Multiple setbacks delay opening of Piedmont pool
by Laura Gaddy
lbgaddy@annistonstar.com
Jul 09, 2013 | 3295 views |  0 comments | 92 92 recommendations | email to a friend | print
The Mayor of the City of Piedmont Rick Freeman at the new pool at the Sports Complex. Photo by Stephen Gross.
The Mayor of the City of Piedmont Rick Freeman at the new pool at the Sports Complex. Photo by Stephen Gross.
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PIEDMONT – Contractors broke ground at the site of the new Piedmont pool almost two years ago, but it has yet to open.

Tuesday at the city’s outdoor aquatic center the newly constructed pool sat empty, but for some murky rainwater settled in the deep end. At the other end, where the bottom of the pool slants gently into the water in the manner of a beach, a few water fountains disguised as a cattail, an alligator snout and a towering mushroom stood out from the concrete surface — without water squirting from them.

Surrounding the pool area were walk-in-ready pavilions, bath houses, a concession kitchen and utility buildings on the perimeter of a large concrete pad that encircles the pool.

The project is all but ready to open to the public, but pool-goers may have to wait until next year. Officials say a few critical finishing touches are keeping the pool from opening: pavement for the parking lot and the installation of a slide, sewer pumps and water line. The interior also has to be lined with a final coat of plaster.

“I’d rather wait and make sure we have everything right,” said Mayor Rick Freeman.

Officials said the project is costing the city $1.8 million of the $4.4 million in bond debt issued in 2010. The money was initially borrowed to pay for the pool and a recreation center, officials said.

Just a few weeks ago the mayor said he believed the pool would be ready for the Fourth of July, but that changed late last month when contractors and officials learned the slide wouldn’t be ready until August.

Freeman and city department heads said that news was enough to delay the opening, but they added that it’s not the only setback.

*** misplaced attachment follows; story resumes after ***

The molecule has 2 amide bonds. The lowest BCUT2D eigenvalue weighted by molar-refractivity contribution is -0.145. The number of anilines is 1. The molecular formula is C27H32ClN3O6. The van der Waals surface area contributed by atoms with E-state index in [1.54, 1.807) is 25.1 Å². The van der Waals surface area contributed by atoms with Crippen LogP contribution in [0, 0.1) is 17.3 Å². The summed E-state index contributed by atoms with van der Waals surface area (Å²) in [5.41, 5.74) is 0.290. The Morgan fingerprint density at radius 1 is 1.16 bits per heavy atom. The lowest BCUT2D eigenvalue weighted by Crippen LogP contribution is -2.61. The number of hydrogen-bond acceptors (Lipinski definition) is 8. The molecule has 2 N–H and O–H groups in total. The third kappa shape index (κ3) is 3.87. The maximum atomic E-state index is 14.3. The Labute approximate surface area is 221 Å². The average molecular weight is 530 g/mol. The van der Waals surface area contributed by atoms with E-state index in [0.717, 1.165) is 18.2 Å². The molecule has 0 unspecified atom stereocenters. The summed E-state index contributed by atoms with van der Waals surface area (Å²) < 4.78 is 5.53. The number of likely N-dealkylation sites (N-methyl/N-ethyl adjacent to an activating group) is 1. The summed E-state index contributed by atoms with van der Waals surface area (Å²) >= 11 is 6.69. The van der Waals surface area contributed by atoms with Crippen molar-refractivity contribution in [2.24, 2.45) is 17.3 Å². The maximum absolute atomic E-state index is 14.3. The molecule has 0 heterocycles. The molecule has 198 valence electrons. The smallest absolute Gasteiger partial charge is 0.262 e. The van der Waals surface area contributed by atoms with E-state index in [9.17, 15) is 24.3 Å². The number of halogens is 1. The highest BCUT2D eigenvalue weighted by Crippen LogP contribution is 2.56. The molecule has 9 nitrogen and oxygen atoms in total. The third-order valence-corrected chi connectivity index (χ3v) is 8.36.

The city is also waiting for sewer pumps to be delivered so municipal workers can install them – a process that will take at least two weeks, said Jesse McKnight, the water, gas and sewer superintendent. The city expects to receive those devices next week, according to project supervisor Carl Hinton. The pumps were late arriving because they were bid as part of another city project, a well installation that is being delayed indefinitely due to technical and financial difficulties.

Officials said they are also waiting to pave the parking lot, another critical step that must be completed for people to use the facility. They said they hope the Calhoun County Highway Department will assist with the parking lot project, but added that city leaders will ask contractors to do the work if they have to.

Additionally the pool lacks a water source, but city officials say they do expect to be able to install the water line needed to supply the pool within two weeks and without complication.

If each of those steps are taken when expected, the project will finish by Labor Day, but the city will have to decide if it makes sense to open the pool at the end of the summer, officials said.

“It’d be great to see water in the pool but you’ve got to decide if it’s worth opening up the pool the last week,” Hinton said.

Staff writer Laura Gaddy: 256-235-3544. On Twitter @LJohnson_Star.

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